While I don't expect PBS American Masters to be a hachet job, I think that proving balance and some explanations might be a good plan. Her relationships with growers is a good thing--but while France provides heavy government subsidies to small famers, in this country Agribusiness gets the breaks and many family farms go under. Never mind that most family farmers are sneered at by the PBS/Chez Panisse crowd (See Bob Kerry's ad for the New School that ran in an Omaha high school paper.)

The snob factor was very high with this show. I loathe that same snobbism in the food community.

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Ann Godoff just acquired, for her new imprint at Penguin, a biography of Alice Waters. The author (sorry, can't remember his name) has "unique" access to her family and friends. Hopefully it will be interesting. And I don't mean hopefully as in the subject matter, but rather the book itself. I'm too often disappointed by great subjects that are made into poor books (or movies for that matter).

Edited by swissmiss (log)

Anne E. McBride

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MatthewB and ideefixe: I disagree with both of you;

MatthewB: that wasn't venom so much as ignorance.

ideefixe: the "food revolution" that Alice Waters started has had repercussions well beyond "the rich people in this country." I don't know how long you've been shopping in supermarkets, but the range of fresh produce available now is many, many times greater than it was when she started. (I shop at a Pathmark on the edge of Chinatown/Little Italy/the Lower East Side -- where the privileged like me are far outnumbered.) While I can't point to a clear cause-and-effect here, I do believe that by her getting people interested in food, she helped that happen. To say that because one experiment failed, she hasn't had any influence, is disengenuous.

Yes, agribusiness is supported in the USA to a disgusting degree; but how does that bear on the issue? And what are YOU doing to change that? You are right to be angry, but your anger is misdirected.

What proof do you have for your statement that "most family farmers are sneered at by the PBS/Chez Panisse crowd" -- and, by the way, who exactly makes up that WHOLE crowd? It sounds to me as though you might be practicing a kind of reverse snobbism.

Alice Waters does not need me to defend her; many others are happy to do that. But if you are going to denigrate anyone, you'd better present a lot more facts yourself.

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MatthewB and ideefixe: I disagree with both of you;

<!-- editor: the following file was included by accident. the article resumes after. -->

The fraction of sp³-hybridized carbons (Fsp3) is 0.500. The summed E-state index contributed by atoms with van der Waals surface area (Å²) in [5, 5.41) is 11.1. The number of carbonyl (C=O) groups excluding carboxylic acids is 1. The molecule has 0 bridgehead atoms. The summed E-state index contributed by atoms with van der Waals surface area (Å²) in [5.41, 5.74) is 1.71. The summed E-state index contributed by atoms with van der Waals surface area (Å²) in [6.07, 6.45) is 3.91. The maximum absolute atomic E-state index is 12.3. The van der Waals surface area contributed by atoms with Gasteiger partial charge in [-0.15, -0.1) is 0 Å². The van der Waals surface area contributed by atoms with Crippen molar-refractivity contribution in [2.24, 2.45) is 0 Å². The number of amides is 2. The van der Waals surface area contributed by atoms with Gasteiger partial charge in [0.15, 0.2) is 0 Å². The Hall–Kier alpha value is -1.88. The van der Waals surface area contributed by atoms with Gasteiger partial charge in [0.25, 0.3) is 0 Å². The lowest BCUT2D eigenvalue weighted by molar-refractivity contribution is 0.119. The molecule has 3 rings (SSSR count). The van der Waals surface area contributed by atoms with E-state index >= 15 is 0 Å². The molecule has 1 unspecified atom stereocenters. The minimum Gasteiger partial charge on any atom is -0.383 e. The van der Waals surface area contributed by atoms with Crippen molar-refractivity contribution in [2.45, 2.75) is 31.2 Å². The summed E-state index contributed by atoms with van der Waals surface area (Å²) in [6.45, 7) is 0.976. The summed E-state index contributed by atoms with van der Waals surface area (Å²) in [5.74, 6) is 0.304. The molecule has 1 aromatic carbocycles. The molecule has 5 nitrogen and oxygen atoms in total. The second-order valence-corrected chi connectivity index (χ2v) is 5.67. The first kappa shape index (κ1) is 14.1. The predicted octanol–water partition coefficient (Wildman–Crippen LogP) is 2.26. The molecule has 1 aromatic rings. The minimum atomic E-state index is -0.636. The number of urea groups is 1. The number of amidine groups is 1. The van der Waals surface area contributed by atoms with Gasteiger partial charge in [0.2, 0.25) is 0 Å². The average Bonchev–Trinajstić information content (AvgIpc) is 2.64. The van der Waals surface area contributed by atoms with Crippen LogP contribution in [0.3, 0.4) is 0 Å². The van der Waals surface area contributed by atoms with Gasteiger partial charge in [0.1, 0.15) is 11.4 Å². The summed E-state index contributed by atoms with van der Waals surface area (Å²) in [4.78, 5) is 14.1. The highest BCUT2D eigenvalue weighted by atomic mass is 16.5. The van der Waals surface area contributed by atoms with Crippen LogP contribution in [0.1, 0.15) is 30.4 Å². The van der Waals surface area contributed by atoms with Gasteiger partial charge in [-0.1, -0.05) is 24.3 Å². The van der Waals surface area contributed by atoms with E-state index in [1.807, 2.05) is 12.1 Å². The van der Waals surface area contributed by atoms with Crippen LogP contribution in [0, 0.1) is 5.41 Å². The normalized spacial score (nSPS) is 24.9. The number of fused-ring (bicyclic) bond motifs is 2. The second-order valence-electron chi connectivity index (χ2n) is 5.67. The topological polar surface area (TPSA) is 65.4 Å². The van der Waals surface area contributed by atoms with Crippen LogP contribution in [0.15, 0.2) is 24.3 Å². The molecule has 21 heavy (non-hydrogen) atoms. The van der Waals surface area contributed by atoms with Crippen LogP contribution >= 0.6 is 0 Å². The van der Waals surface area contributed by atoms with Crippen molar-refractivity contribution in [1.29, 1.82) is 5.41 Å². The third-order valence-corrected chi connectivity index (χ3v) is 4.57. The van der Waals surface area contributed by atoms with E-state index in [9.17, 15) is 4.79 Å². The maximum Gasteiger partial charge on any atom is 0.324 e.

MatthewB: that wasn't venom so much as ignorance.

ideefixe: the "food revolution" that Alice Waters started has had repercussions well beyond "the rich people in this country."  I don't know how long you've been shopping in supermarkets, but the range of fresh produce available now is many, many times greater than it was when she started. (I shop at a Pathmark on the edge of Chinatown/Little Italy/the Lower East Side -- where the privileged like me are far outnumbered.)  While I can't point to a clear cause-and-effect here, I do believe that by her getting people interested in food, she helped that happen.  To say that because one experiment failed, she hasn't had any influence, is disengenuous.

Yes, agribusiness is supported in the USA to a disgusting degree; but how does that bear on the issue?  And what are YOU doing to change that?  You are right to be angry, but your anger is misdirected. 

What proof do you have for your statement that "most family farmers are sneered at by the PBS/Chez Panisse crowd" -- and, by the way, who exactly makes up that WHOLE crowd?  It sounds to me as though you might be practicing a kind of reverse snobbism.

Alice Waters does not need me to defend her; many others are happy to do that.  But if you are going to denigrate anyone, you'd better present a lot more facts yourself.

Brava, Suzanne!! In no way could I have expressed myself as eloquently as you; ditto to all you said.

And by the way, ideefixe, I have dined at Chez Panisse and have been known to tune in to PBS now and again. I purchase my eggs, fruit, and vegetables almost exclusively at local farmers' markets; there, I interact directly with (and gladly hand my money to) the family farmers who provide us with their bounty. For me, that privilege is indeed a mitzvah . . .

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I got to thinking some more about what I wrote earlier in this thread. And I decided I was being unfair to Alice. While, true, she's very very lucky to live in one of the richest parts of the world in terms of produce and actual wealth, that's no reason for me to be snipey and jealous. I just need to move out there... on a recent trip to California, I was treated to the Farmer's Market in Monterey, and it made anything similar I've seen here on the east coast look like a joke.

And as for rarified living, well, heck. Martha Stewart is guilty of the same thing. At least Alice isn't as over-exposed as Martha, and retains some integrity. And even if it was a PBS puff-piece and fawning over a successful hippy-chick, I got the feeling Alice is honest, deep-down.

Being jealous of her is just bad form on my part.

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I will agree with Dave that it is sooo much easier to get and offer amazingly fresh produce etc. from farmer's markets in California.  And a swillion times cheaper too.

Really, I do feel blessed, in addition to knowing how very lucky I am, to live here on California's central coast. Locally, we have several year-round farmers' markets available to us, with several more setting up "in season."

Dave, the Monterey market you visited is one of our area's very best. Awesome place.

And your willingness to admit a certain "bad form" w.r.t. your earlier thread makes you a true gentleman in my book. :blush: